May 11th, 2020
The Merseyside area has been one of Panathlon’s hives of activity for many years, engaging young people with disabilities and special needs in sport.
Panathlon Events Officer Steve Sullivan, who spearheads the programme, believes it’s vital to create a lasting legacy through the scheme, saying: “We’ve been building on our events for a number of years. All our Panathlon events are based around building pathways.
“We won’t do one-day events to be a tick in the for box for a national governing body, we are building a calendar and a full programme around it. We don’t do inclusivity sport; we do disability sport.”
Steve noted that the number of opportunities available to local schools increased numbers participating in the programme:
“We’re getting more schools involved. We’re looking at close to 3,000 SEN participating” said Sullivan.
“We’ve staged 22 events this year. Some of the bigger events, such as the athletics, we’ve had to split them into two as 450-500 kids attend those events, which is too much for one day.”
Sullivan is eager to emphasise that the programme he runs is not a one-size fits all approach and that schools have an influence on the activities the charity provides:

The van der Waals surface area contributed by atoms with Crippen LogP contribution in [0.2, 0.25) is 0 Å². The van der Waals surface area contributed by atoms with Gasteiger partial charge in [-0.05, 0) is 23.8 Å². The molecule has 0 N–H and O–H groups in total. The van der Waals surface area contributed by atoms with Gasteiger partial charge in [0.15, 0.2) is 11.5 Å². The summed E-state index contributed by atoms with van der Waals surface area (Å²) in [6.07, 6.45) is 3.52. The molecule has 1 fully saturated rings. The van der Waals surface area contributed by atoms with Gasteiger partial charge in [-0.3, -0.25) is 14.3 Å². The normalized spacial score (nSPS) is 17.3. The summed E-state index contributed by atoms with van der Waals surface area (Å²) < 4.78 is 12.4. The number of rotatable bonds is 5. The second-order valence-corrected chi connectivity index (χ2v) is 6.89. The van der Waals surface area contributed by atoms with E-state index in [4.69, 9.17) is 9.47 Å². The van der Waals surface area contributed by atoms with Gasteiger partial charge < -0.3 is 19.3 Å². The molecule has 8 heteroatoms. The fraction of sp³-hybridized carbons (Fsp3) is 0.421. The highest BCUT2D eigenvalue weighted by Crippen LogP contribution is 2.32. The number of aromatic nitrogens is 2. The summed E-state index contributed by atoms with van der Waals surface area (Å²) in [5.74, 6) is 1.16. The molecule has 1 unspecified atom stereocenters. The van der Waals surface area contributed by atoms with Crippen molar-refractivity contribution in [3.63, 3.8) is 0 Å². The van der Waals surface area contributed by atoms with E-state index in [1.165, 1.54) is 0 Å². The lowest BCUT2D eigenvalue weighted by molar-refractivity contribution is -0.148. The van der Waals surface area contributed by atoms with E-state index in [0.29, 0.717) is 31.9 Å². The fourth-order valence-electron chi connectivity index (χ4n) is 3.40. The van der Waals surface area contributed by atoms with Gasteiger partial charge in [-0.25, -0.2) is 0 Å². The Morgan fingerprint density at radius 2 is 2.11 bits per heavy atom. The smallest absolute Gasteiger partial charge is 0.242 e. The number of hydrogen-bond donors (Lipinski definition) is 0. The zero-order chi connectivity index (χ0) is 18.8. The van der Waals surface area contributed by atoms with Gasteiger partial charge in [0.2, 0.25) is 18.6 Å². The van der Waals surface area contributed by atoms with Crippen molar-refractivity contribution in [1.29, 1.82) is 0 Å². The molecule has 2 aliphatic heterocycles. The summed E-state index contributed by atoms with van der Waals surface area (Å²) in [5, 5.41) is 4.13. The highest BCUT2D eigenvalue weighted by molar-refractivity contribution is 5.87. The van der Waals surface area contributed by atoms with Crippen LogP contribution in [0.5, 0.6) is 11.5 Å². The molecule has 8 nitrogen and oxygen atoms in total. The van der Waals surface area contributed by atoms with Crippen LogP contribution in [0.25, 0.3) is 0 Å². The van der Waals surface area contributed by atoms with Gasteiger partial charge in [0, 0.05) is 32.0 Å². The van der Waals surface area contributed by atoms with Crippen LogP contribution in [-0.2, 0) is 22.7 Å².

“I ask the schools what they want outside of core Panathlon programmes, and we put together pathways, it’s part of their curriculum.
“We’ve got to do what we do as Panathlon Events Officers, to try and keep that development side of it going and also to satisfy what the schools want.”
Sullivan applauded the current pathways in place in the area and described some of the success the programme has had:
“12 of our kids at Sandfield Park school qualified for the North West side who won the Activity Alliance National Junior Athletics Championships in Derby last year.
“It’s the first time they’d been involved in athletics, to then go on to be national champions is an unbelievable achievement.
“Elsewhere, at a school on the Wirral, they’ve taken to wheelchair sports, and have 10 chairs which were funded by ourselves. They use them in an after-school wheelchair basketball club.
“The Vikings basketball club is also based there, that’s the development pathway that’s happened over the years.”
Sullivan said further success was evidenced from a school with a table cricket course, adding: “They’ve just had a tournament and now kids are going to Lancashire for the regionals and then to Lord’s for the national table cricket finals.”
When discussing further improvements to the programme, Sullivan said there was one area in particularly that Panathlon would like to develop:
“The primary schools are our next target. “We’ll let schools join our disability festival as long as the kids have got a disability from their local primary school”
Panathlon thanks the Greenbank Academy for hosting Steve and having access to the venue to host our events.